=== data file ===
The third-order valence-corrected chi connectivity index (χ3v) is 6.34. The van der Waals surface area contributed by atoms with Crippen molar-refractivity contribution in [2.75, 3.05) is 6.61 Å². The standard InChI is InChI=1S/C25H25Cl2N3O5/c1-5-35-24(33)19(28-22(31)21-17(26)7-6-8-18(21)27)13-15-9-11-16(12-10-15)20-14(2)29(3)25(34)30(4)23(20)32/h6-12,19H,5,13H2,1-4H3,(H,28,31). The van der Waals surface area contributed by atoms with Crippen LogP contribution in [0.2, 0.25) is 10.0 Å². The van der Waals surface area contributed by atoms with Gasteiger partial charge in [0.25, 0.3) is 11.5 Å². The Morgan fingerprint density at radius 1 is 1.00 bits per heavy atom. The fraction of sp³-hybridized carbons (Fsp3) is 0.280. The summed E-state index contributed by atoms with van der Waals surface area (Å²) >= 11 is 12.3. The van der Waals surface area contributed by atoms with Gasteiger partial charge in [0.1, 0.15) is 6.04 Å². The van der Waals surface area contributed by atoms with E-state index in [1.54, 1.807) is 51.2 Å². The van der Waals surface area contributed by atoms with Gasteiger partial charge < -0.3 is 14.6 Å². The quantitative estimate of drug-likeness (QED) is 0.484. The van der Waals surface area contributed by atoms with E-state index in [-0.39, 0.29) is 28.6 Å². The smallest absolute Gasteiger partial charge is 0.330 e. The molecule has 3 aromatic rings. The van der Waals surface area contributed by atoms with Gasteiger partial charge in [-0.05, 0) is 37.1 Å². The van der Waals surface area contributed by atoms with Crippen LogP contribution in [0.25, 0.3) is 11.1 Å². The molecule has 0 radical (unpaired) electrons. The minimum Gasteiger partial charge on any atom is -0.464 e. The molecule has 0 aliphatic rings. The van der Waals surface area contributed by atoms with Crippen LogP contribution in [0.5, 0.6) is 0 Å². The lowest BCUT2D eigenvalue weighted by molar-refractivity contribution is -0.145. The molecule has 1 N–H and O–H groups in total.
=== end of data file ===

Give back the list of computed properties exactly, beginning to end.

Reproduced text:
The third-order valence-corrected chi connectivity index (χ3v) is 6.34. The van der Waals surface area contributed by atoms with Crippen molar-refractivity contribution in [2.75, 3.05) is 6.61 Å². The standard InChI is InChI=1S/C25H25Cl2N3O5/c1-5-35-24(33)19(28-22(31)21-17(26)7-6-8-18(21)27)13-15-9-11-16(12-10-15)20-14(2)29(3)25(34)30(4)23(20)32/h6-12,19H,5,13H2,1-4H3,(H,28,31). The van der Waals surface area contributed by atoms with Crippen LogP contribution in [0.2, 0.25) is 10.0 Å². The van der Waals surface area contributed by atoms with Gasteiger partial charge in [0.25, 0.3) is 11.5 Å². The Morgan fingerprint density at radius 1 is 1.00 bits per heavy atom. The fraction of sp³-hybridized carbons (Fsp3) is 0.280. The summed E-state index contributed by atoms with van der Waals surface area (Å²) >= 11 is 12.3. The van der Waals surface area contributed by atoms with Gasteiger partial charge in [0.1, 0.15) is 6.04 Å². The van der Waals surface area contributed by atoms with E-state index in [1.54, 1.807) is 51.2 Å². The van der Waals surface area contributed by atoms with Gasteiger partial charge < -0.3 is 14.6 Å². The quantitative estimate of drug-likeness (QED) is 0.484. The van der Waals surface area contributed by atoms with E-state index in [-0.39, 0.29) is 28.6 Å². The smallest absolute Gasteiger partial charge is 0.330 e. The molecule has 3 aromatic rings. The van der Waals surface area contributed by atoms with Gasteiger partial charge in [-0.05, 0) is 37.1 Å². The van der Waals surface area contributed by atoms with Crippen LogP contribution in [0.25, 0.3) is 11.1 Å². The molecule has 0 radical (unpaired) electrons. The minimum Gasteiger partial charge on any atom is -0.464 e. The molecule has 0 aliphatic rings. The van der Waals surface area contributed by atoms with Crippen LogP contribution in [0.5, 0.6) is 0 Å². The lowest BCUT2D eigenvalue weighted by molar-refractivity contribution is -0.145. The molecule has 1 N–H and O–H groups in total.